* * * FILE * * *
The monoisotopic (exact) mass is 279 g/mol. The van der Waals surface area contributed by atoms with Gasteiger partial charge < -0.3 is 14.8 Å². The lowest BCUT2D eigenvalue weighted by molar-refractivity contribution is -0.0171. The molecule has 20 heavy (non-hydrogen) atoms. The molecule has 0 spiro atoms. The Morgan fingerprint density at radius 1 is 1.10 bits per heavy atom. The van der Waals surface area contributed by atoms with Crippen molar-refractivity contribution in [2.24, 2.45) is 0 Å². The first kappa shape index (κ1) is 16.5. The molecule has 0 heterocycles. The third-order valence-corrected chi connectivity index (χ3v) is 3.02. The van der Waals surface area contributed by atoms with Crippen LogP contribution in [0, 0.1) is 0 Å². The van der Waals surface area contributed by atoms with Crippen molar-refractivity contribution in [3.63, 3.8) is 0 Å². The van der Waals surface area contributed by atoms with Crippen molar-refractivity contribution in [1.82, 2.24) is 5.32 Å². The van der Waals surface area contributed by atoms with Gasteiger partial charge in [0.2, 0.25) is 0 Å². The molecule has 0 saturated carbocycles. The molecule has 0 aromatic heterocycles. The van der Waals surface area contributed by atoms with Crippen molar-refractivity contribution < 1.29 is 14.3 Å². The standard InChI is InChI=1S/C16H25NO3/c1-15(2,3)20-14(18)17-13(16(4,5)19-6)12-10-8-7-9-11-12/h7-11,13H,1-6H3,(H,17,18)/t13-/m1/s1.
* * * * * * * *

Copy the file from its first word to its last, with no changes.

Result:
The monoisotopic (exact) mass is 279 g/mol. The van der Waals surface area contributed by atoms with Gasteiger partial charge < -0.3 is 14.8 Å². The lowest BCUT2D eigenvalue weighted by molar-refractivity contribution is -0.0171. The molecule has 20 heavy (non-hydrogen) atoms. The molecule has 0 spiro atoms. The Morgan fingerprint density at radius 1 is 1.10 bits per heavy atom. The van der Waals surface area contributed by atoms with Crippen molar-refractivity contribution in [2.24, 2.45) is 0 Å². The first kappa shape index (κ1) is 16.5. The molecule has 0 heterocycles. The third-order valence-corrected chi connectivity index (χ3v) is 3.02. The van der Waals surface area contributed by atoms with Crippen LogP contribution in [0, 0.1) is 0 Å². The van der Waals surface area contributed by atoms with Crippen molar-refractivity contribution in [3.63, 3.8) is 0 Å². The van der Waals surface area contributed by atoms with Crippen molar-refractivity contribution in [1.82, 2.24) is 5.32 Å². The van der Waals surface area contributed by atoms with Gasteiger partial charge in [0.2, 0.25) is 0 Å². The molecule has 0 saturated carbocycles. The molecule has 0 aromatic heterocycles. The van der Waals surface area contributed by atoms with Crippen molar-refractivity contribution < 1.29 is 14.3 Å². The standard InChI is InChI=1S/C16H25NO3/c1-15(2,3)20-14(18)17-13(16(4,5)19-6)12-10-8-7-9-11-12/h7-11,13H,1-6H3,(H,17,18)/t13-/m1/s1.